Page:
Once you’re aware of them, you see them everywhere. They’re in the streets and markets of Dhaka, on the Metro in Kolkata, waiting for buses in Delhi. The red beards and hair on the faces of distinguished Muslim men begin to stand out and you become more and more conscious of those who wear them.
At first it seemed like a strange vanity, these otherwise unremarkable individuals going about their business with a rich henna colour through their carefully combed hair or religiously shaped beards. I asked one of our staff about the phenomenon. “I think it’s like a badge of status,” they explained, “I’ve been told it is the mark of a Hajji, a devout Muslim who has completed their pilgrimage to Mecca.”
I was intrigued; what was the protocol? Who decided who could colour their hair, and who could colour their beards, and at what point could they do both? I pondered these things aloud while in Bangladesh. Julian, one of our staff there, pointed out that the simplest solution was to ask – so we did.
Sitting on a ferry, he casually leaned forward to speak to a man in front of us and respectfully enquired about his bright red beard. What transpired surprised us all – the henna colouring wasn’t a sign of Hajjis, but simply a choice these men had made. We asked again in a village and the answer was similar: “The prophet coloured his beard and so we do the same,” the man explained. Had he completed his pilgrimage to Mecca? “No.”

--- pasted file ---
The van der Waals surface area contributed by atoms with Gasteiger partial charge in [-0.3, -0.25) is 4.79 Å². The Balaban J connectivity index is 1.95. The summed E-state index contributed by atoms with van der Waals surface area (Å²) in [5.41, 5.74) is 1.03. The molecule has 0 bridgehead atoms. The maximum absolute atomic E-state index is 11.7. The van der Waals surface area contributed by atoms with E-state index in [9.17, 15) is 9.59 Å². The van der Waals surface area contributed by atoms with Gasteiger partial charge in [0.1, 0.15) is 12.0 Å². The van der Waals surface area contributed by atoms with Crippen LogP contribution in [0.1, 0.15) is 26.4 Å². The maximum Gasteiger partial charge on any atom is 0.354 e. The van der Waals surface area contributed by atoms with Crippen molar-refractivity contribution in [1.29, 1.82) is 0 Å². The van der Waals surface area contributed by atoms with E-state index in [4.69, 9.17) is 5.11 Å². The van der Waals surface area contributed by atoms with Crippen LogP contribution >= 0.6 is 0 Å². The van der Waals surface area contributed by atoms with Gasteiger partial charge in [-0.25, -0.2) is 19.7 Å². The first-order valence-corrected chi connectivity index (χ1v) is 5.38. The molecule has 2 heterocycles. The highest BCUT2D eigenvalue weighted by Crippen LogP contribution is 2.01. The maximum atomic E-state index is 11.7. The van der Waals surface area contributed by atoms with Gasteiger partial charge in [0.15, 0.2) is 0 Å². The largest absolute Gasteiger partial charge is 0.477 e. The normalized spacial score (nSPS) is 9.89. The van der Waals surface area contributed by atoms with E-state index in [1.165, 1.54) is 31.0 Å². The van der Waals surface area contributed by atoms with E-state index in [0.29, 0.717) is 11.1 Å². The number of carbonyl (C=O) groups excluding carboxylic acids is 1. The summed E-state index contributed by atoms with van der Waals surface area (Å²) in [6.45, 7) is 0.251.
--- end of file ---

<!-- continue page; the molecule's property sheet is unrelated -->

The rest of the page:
This experience is an example of one of the most enduring lessons of this trip: Don’t assume you know anything about people or places until you immerse yourself in them. Every expectation and misconception I had about Thailand, India, Bangladesh, Macau and China has been stripped away in one whirlwind visit. The beauty and majesty of the people, the hope and heartbreak of their plights and the colourful splendour of their landscapes all mean so much more when experienced first-hand. If I wasn’t already, I am now a committed advocate of the short term mission experience to challenge people with God’s call and to remind us all that our world is not the world.
There will be a lot more to come from this recent expedition. We have some great material that I cannot wait to make available to you, to encourage and inspire you to mission.
There is still a great deal of processing required too, both personally and professionally, as the bits and pieces of these experiences are slotted into their respective niches. I walk away from this trip richer and humbled, and reminded that my limited perspective needs to be ever widened to accommodate the world God has called us to reach.
– Paul Dunn, NZBMS Communication Specialist, shares initial thoughts on his first tranzsend media tour.